Monday, March 10, 2008

10. IM Safety

Instant Messaging (IM) has grown to encompass more than just traditional "chatting" via AOL or Yahoo!. It is built in to many of the social applications (MySpace, Twitter, Gmail, etc.) that we use every day. Because IM is now so common, I wanted to be sure to discuss some of the ways we can keep safe while using this very handy tool!
  • Client - the software program you use to chat via IM
  • Server - the service (AOL, Gmail, Yahoo!, etc.) that provides the IM services
  • Log - record of your chat (transcript) that can be saved, printed and shared

Personal Safety
  • Never give out personal information! If you are uncomfortable with the direction the conversation is going, use the "blocking" tools in each IM client to make sure that person can't contact you again.
  • Never agree to meet someone offline that you only know through IM
  • Set your IM client to automatically set you to "hidden" or "invisible" when you first log on, so you can see who is online, without anyone else being able to see you. Check your contact lists during this time to see if there are any mysterious contacts you don't know and get rid of them if there are.
  • Keep your personal IM screen name private. Many services connect your email address and your IM screen name, so if people have one, they can get the other!
  • Remember your "netiquette" and be nice!

Computer Safety
  • Never accept files or click on links from people you don't know and trust. Most IM clients don't have any sort of virus protection built in - yet.
  • Know how to save copies of your conversations to your computer's hard drive. All clients have this ability!
  • Do not use the automatic login feature that comes with most programs if you share your computer or use a public computer - that just gives others access to your data!
  • For your IM session to be secure, your computer must be secure - don't forget to update your virus protection and keep it current.


Francesca said...

That part about email being linked to your account got me. Had I known this I would have chosen a different email moniker.
You say never meet someone in person that you've met online first. I think you'd want to be REALLY cautious, but people have gotton married to individuals they met over the internet.

Marion said...

I had never considered viruses through IM services, but now that so many businesses are using it for their staff I shouldn't be surprised. If the library did this for staff communications it would add extra safety concerns for our administrator. I thought the tip for asking a friend in person or by email first if you can be added to the IM contact list was a good idea. This way they know it's you when you send the request.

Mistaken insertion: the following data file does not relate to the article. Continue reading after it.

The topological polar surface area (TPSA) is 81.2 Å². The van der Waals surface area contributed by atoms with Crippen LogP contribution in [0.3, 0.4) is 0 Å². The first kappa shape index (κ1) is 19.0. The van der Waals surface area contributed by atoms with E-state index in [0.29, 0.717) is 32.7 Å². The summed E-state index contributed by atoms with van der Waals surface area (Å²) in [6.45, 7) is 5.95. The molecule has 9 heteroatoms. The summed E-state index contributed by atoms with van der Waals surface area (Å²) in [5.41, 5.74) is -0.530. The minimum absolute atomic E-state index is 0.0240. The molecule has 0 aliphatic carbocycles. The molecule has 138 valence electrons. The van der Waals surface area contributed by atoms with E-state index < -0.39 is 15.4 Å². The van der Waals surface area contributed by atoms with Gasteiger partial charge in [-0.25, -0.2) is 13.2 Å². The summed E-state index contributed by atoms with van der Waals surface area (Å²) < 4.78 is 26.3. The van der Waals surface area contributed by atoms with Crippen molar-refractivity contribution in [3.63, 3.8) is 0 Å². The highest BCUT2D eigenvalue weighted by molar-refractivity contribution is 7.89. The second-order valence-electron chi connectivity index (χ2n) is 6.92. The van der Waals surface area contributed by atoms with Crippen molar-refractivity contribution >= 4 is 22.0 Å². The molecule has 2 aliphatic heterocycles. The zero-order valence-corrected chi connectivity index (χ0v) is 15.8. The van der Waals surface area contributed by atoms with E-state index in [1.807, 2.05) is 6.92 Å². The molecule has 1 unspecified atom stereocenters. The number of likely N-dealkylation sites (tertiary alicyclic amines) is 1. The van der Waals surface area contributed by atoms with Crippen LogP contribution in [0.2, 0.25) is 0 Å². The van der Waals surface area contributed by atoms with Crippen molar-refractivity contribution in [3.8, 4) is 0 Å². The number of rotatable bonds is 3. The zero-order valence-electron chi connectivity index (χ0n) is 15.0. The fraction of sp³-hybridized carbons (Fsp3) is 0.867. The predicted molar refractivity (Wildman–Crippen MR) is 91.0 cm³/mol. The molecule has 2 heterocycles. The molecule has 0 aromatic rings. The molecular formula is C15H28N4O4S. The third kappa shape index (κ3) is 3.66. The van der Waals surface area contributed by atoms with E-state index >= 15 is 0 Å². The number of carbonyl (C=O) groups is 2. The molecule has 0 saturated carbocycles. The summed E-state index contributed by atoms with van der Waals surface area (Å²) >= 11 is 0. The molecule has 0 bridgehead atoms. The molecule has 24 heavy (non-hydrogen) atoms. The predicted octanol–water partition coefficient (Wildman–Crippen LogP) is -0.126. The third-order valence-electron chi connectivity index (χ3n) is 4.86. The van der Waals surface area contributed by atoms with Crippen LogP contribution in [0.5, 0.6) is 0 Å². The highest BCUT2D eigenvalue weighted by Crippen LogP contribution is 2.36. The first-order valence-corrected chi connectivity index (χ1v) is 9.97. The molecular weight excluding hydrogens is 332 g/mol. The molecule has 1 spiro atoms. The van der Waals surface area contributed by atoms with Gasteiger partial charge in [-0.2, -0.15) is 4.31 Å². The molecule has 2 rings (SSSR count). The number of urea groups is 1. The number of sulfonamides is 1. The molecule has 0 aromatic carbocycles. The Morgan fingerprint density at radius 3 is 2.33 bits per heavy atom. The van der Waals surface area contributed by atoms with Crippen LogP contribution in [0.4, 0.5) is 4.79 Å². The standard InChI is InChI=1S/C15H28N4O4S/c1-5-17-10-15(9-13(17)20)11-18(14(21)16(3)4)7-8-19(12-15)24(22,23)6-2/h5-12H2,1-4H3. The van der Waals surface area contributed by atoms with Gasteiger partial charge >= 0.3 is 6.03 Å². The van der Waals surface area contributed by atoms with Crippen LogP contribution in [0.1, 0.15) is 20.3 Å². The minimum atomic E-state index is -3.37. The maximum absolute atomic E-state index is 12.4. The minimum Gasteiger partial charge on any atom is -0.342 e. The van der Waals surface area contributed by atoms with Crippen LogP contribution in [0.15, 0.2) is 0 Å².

I haven't used IM much. How can you tell if your email and screen name are linked? How would someone appear on your contact list that you didn't know?

Thoughts from the CROA said...

In today's world most of this information sounds like common sense, but a refresher never hurts. Also, those new to IM-ing need to be taught how to be safe when using it. When I used to IM a lot I never did feel very comfortable with who I might meet when chatting. Using some common sense and the tips included in this 2.1 lesson will increase your safety when IM-ing. It's been years since I've IM-ed regularly. This lesson has reminded me about how I used to use it and has got me curious to check out some chat rooms or to get back to IM-ing my friends and family when I have the chance.

sexybeast said...

Like francesca said, you need to be cautious but people have gotten married to people they met over the internet...and I am one of those people and it was the best decision that I have made. I have met many people and have many friends and IM came very handy. However, I do not let my children use the IM because of the safety issue. Is the library ever responsible if a minor contacts someone who is undesirable on the net? I would think not, but it seems personal responsibility no longer applies in many situations.

I never thought about viruses either but I will now.

Parry Aftab said...

Thanks for the mention of our work and our site. I have been a long fan of your blog and the library's online program.
We have a new program on cyberbullying named in honor of the little girl who killed herself after being harassed online by a neighborhood mom posing as a sixteen year old on myspace, Megan Meier. The program is called "The Megan Pledge".